Smart Growth repeats failed social experimentsIn two...


June 13, 1999

Smart Growth repeats failed social experiments

In two recent pieces in The Sun, a college professor and a professional planner sang the praises of Smart Growth, a new name for an old way the government attempts to control what it sees as suburban sprawl. More recently, The Sun editorialized on what is and isn't Smart Growth (June 9).

Smart Growth is appealing. You discourage growth in more rural areas and thereby encourage restoration of existing neighborhoods and communities. You make better use of resources and tax dollars, and you go easier on the environment. It is a popular concept because it has a little something for everyone.

The problem with Smart Growth is not dissimilar to the problems we had with its forebears: urban renewal, community development block grants and dozens of other social engineering experiments of the 1960s and '70s. Most of those experiments failed initially because it was soon discovered that government -- any government -- couldn't manage the scale of change bening attempted. The professional planners and the politicians who dreamed up those engineering feats, weren't smart enough to make them work and instead of saving the taxpayers millions, they cost taxpayers billions.

Good came of the experiments eventually, but it took the nation 20 years to figure out what went wrong and summon the political courage to change it.

Now, it seems, we're at it again, using government bureaucracy as a shoehorn to cram us into one-size-fits all lifestyles.

A case in point: The big foot of Smart Growth has been planted squarely on the 160-year-old rural community of Davidsonville in Anne Arundel County.

Davidsonville has been growing at a quick pace for the past 30 years because it offers serenity, low crime, clean air and nice people. Davidsonville Elementary School, however, is also 30 years old, outmoded and overcrowded.

The heating and plumbing are shot. There is no air conditioning. The parking lot and driveways present traffic hazards, many children are in portable classrooms and most importantly, it was built for 394 students and now houses 543.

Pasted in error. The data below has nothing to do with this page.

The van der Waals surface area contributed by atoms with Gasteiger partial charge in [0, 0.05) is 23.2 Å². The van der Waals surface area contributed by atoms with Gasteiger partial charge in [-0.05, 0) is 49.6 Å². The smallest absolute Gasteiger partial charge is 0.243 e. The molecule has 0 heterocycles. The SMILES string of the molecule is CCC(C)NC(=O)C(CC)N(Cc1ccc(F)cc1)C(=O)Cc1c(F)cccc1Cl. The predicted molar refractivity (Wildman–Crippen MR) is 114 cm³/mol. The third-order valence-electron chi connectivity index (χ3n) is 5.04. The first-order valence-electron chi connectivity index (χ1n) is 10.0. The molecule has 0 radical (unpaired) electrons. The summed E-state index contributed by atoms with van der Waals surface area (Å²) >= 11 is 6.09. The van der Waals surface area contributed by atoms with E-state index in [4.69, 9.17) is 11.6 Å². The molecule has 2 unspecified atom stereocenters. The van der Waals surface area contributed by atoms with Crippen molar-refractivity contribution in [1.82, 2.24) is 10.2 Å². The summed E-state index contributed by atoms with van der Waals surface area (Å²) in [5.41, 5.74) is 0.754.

After years of discussions and parental activism, the Anne Arundel County Board of Education, the current and former county executives, the County Council, state legislative delegation and a number of other civic groups and organizations all ratified a plan for a new school with a 600-student capacity.

Funds were appropriated. Architects were hired. Everything was fine until an appointee of the governor stepped in and declared the school plan null and void.

He said it violated the governor's Smart Growth plan.

He said the school would be renovated to house only 447 students, and the leftover children would be bused to other schools in the county, where, as it turns out, there's no room for them, either.

This all came as a great surprise to Davidsonville residents who supported Smart Growth and legislators from the area who had voted for it.

Davidsonville is now caught in a Catch-22. The county Planning and Code Enforcement agency just approved 84 new lots. New homes are going up up all over the area. The state has done nothing to stop construction on anything but the school, leaving the children with the prospect of more overcrowded classrooms, worse traffic congestion and some very upset parents.

The state has since conceded that its decision may have been based on faulty population projections it got from the school board. The school board says it gave the state the only numbers it had available, the same ones it used to approve the school project. Both statements are accurate, but both hide the truth, and none of the finger-pointing has resolved anything.

The truth is the state simply didn't have the wherewithal to make informed decisions. But, it went ahead anyway, micromanaging the local community in the name of Smart Growth. The college professor and professional planner will tell you that Davidsonville and its kids are just casualties of the war against sprawl, and that these kinds of glitches must not deter them from achieving a greater good. That was the rational 30 years ago, too.

It didn't work then and it won't work now, particularly now that we are a bit more enlightened and understand that you don't change human behavior by dictatorial and unilateral government mandate, especially on a society descended from cantankerous rebels.

The Sun has not covered the Davidsonville situation. It should. The Smart Growth issues are complex and deserve a closer look before a good idea goes sour. There will be other Davidsonvilles in Maryland and across the country until the lessons of a generation ago are learned again. And the quicker the better for the children.

Mike Johnson


The writer is a senior vice president of APCO Associates in Washington. His wife, Tricia, is president of the Davidsonville Elementary School PTA.

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